You might have noticed when using our search that some homes are priced way below asking price, but nothing seems to be wrong with them. Well have you checked the land tenure for the property? The type of land tenure of a property has a big impact on the pricing of home because it essentially determines how you own the land that a property sits on.
When purchasing a home, you are technically buying two types of property– the physical house/dwelling, and the land. But you don’t necessarily have to own the land in order to own the building. The total purchase price of your home includes the price of the dwelling and the price of the land. This helps explain why Hawai’i homes are typically more expensive than on the mainland. The dwellings themselves are not usually valued higher, but you are potentially paying WAY more for less land. Land is at a premium out here.
Fee Simple is King! Most residential properties have Fee Simple land tenure, meaning the property owner owns the dwelling and the land. With Fee simple ownership, you have to pay maintenance fees and property taxes, but it is the most complete form of ownership. A fee simple owner can do whatever they want with the land (well...within legal limits anyway). Fee simple ownership also means you can trade the land, lease it out, or pass it on to others as you wish.
With Leasehold land tenure, you own the physical dwelling, you are leasing the land. When you purchase a leasehold property, you enter into a ground lease with the owner of the land. This means you will have to pay rent on the land.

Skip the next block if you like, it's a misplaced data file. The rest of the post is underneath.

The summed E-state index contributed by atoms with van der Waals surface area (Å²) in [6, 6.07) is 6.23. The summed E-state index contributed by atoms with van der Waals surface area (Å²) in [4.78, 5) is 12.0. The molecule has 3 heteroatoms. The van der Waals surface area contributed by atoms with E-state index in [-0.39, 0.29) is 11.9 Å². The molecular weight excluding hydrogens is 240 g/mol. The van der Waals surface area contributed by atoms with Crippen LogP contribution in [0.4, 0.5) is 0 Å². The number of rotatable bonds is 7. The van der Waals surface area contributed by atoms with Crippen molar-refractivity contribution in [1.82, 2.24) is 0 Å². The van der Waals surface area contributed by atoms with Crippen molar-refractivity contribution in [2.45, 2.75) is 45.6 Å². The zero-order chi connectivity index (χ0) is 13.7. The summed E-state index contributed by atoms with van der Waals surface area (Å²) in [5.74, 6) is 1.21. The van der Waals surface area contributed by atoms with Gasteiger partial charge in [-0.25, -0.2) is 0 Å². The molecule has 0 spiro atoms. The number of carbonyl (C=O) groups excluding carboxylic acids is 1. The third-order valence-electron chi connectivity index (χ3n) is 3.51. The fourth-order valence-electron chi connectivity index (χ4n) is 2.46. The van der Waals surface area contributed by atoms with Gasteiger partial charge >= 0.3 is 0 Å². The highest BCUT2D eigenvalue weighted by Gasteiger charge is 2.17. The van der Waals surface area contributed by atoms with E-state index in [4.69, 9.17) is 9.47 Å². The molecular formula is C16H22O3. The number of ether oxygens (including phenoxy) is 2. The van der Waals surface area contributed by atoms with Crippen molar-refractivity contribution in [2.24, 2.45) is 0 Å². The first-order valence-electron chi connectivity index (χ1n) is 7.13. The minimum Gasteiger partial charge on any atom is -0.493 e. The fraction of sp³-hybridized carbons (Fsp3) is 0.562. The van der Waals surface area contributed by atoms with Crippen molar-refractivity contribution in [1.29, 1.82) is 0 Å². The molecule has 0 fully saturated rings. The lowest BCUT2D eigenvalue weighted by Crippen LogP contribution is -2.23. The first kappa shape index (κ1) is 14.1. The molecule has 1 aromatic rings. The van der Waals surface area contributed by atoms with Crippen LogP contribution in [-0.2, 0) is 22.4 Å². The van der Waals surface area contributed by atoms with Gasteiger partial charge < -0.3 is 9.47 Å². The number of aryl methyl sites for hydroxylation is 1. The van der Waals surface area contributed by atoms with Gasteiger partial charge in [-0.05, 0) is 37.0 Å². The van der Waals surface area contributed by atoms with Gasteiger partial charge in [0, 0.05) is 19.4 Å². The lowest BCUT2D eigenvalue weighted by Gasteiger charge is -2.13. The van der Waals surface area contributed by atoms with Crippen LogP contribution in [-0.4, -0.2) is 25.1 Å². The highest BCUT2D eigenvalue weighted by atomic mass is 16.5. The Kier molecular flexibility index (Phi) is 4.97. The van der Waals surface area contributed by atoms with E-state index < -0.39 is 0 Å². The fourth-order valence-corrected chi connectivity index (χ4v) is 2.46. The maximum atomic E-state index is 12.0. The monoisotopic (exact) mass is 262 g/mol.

What happens to the house when the land lease ends?
Well you cannot just pick up and move most houses. When the lease is up, ownership of any dwellings or structures that were on the lease initially will revert to the land owner. Additionally, any maintenance or alterations to the land are subject to any restrictions in the lease
Well for one thing, leasehold properties are usually priced well below similar properties. If you do not plan to own the home for longer than the land-lease agreement, leasehold could be a good option. Plan to own the home long term, but don’t plan to pass it on to anyone? Leasehold might be for you too. Land-lease terms often span decades, far longer than you might intend to own the home. It is not unheard of, for instance, for a retiree to purchase a leasehold property, getting more bang for their buck, expecting to live in the home until they pass. If they do not plan to pass the property along to anyone, it’s okay that the property ownership reverts to the land owner.
The short answer – YES.
The long answer:
The lease expiration must exceed the life of the loan by 14 years. So, for a conforming, 30-year VA loan, the lease term must be at least 44 years. Additionally, the lease fee, or rent paid for the land, must be fixed for the life of the loan.
Depending on what you want to get out of homeownership, you might only want to search for fee simple or leasehold properties. With our search tool, you can customize the type of land tenure, so you only see the homes that you want to buy!